A win for conservation at Kuzuko Lodge
Ashia Cheetah Conservation, a registered non-profit company, has accomplished the first phase of the release of a four-year old captive-born cheetah named Jasmin, into the protected wild. The non-profit company was set up to finance and manage the Release Programme of Ashia, a new world-class sanctuary and working farm outside Paarl in South Africa’s Western Cape.
Ashia’s first release took place at Kuzuko Lodge on Wednesday 29 August, a private game reserve in the greater Addo area managed by the Legacy Hotels & Resorts Group. Jasmin grew up at Ashia’s partner project Cheetah Experience Bloemfontein, owned by Riana van Nieuwenhuizen, a director of the sanctuary and a board member of the non-profit company.
‘The cheetah has become Africa’s most endangered big cat. From a count of 100 000 in 1900, the numbers have dropped to under 7 000 today. Ethical breeding in captivity has become essential to ensure the long-term survival and viable genetic diversity of the species. The release of a captive-born cheetah into the wild – the first of many to come for Ashia – is a true win for conservation on numerous fronts, with a large part of the achievement being the successful collaboration between the various stakeholders involved,’ says Chantal Rischard, co-founder at Ashia.
After initial visits to Kuzuko Lodge and discussions with its Reserve general manager, Gerhard de Lange, it was found that this private game reserve in the Eastern Cape would be the ideal location for the first release of an Ashia cheetah into a protected wild area. The experience, passion and dedication Gerhard and his rangers showed for cheetahs and other big cats, as well as the suitable terrain, stunning location and substantial size of the reserve convinced Ashia’s team that they had found the right place for Jasmin to take her first steps into the wild. Furthermore, Kuzuko Lodge is a member of Inqo Investments Social Impact Investment Group, which combines job creation, conservation and transformation.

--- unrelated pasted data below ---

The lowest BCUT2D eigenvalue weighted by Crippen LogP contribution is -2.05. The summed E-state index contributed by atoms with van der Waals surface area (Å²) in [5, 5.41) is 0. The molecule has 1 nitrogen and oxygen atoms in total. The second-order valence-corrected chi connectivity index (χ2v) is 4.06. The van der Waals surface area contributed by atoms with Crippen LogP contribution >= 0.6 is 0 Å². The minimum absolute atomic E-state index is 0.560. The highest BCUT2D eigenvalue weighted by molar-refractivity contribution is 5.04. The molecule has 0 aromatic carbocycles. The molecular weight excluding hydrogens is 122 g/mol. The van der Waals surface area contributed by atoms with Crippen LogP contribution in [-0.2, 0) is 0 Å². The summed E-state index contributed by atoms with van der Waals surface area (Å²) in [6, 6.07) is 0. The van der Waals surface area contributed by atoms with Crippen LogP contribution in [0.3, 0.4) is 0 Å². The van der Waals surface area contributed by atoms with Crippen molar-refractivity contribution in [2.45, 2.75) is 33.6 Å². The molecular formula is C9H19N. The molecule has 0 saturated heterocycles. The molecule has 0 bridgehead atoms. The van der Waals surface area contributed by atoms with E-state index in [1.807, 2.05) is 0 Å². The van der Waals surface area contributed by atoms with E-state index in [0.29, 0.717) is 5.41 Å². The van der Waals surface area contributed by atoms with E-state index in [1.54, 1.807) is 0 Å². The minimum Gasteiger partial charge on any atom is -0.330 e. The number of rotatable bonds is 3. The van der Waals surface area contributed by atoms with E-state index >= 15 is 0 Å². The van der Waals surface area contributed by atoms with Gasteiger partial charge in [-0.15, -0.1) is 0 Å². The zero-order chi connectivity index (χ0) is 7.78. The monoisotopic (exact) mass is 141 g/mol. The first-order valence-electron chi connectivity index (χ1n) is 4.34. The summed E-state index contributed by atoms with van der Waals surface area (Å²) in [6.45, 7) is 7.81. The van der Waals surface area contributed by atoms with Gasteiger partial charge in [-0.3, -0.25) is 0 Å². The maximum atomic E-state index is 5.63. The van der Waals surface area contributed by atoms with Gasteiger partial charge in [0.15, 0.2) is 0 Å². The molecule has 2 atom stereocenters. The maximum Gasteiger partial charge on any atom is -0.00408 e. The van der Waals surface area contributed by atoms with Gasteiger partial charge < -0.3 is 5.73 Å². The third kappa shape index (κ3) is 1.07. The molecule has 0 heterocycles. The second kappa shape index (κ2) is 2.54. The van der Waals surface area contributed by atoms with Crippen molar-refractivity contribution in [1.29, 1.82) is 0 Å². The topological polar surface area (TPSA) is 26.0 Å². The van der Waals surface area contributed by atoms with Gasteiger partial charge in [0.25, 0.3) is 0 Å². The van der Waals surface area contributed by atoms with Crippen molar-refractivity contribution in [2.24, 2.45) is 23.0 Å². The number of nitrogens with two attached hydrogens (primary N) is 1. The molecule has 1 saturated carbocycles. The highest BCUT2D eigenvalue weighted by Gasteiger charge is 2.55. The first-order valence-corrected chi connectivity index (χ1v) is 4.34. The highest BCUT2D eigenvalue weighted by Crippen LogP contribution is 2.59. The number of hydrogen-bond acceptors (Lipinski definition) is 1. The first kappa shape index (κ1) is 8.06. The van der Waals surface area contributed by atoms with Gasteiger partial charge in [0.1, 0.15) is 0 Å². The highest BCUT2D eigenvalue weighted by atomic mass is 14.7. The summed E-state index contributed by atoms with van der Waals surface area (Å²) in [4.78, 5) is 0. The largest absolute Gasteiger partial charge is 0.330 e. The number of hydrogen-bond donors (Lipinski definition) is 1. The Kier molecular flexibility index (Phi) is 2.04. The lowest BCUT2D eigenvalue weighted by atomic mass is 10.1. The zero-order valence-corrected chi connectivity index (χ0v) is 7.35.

Jasmin, the first feline to be the chosen for the Cheetah Release Programme, made her way to her new home after a smooth and uneventful seven-hour drive from Cheetah Experience Bloemfontein, which has been her home for the past four years. On her arrival at Kuzuko Lodge she was released into a boma, a special enclosure which will be her initial home for a short period; here she will be encouraged to acclimatise to her new surroundings.
From here, Jasmin will be released into a larger 300 ha enclosure, the next step in her reintegration before her eventual release into the expanse of the 15 000 ha reserve. Feisty and independent, Jasmin has settled in well so far and will soon be introduced to the other two resident male cheetahs on the reserve.
‘There are a number of factors to consider when ‘wilding’ a cheetah born in captivity. Firstly, they need to have the right fight and flight responses, which can be evidenced in the way they feed and how they engage with people. Jasmin ticked all the boxes and in her short time in the boma, she is already exhibiting numerous traits that we believe will assist her smooth transition into the greater Kuzuko,’ states De Lange.
According to De Lange, while Jasmin is in the 300-ha area, a gradual process of introduction to a small and well monitored lion pride will be undertaken, to allow her natural protective instincts to kick in. Lions are generally a cheetah’s biggest threat in a wilderness area; by letting the lions come up to the fence Jasmin will be afforded the opportunity to identify them as a threat in her new environment, allowing her to respond accordingly once she is released into the reserve.
Daily monitoring is currently being undertaken by the Kuzuko conservation team, and Jasmin has been fitted with a tracking collar to enable them to keep a close eye on her once she is released into the larger enclosure.
Like Jasmin, further captive-born cheetahs will be released into the protected wild of selected Private Game Reserves in South Africa through Ashia’s Release Programme. Several potential game reserves have already been identified and visited and are in the process of applying for the necessary permits.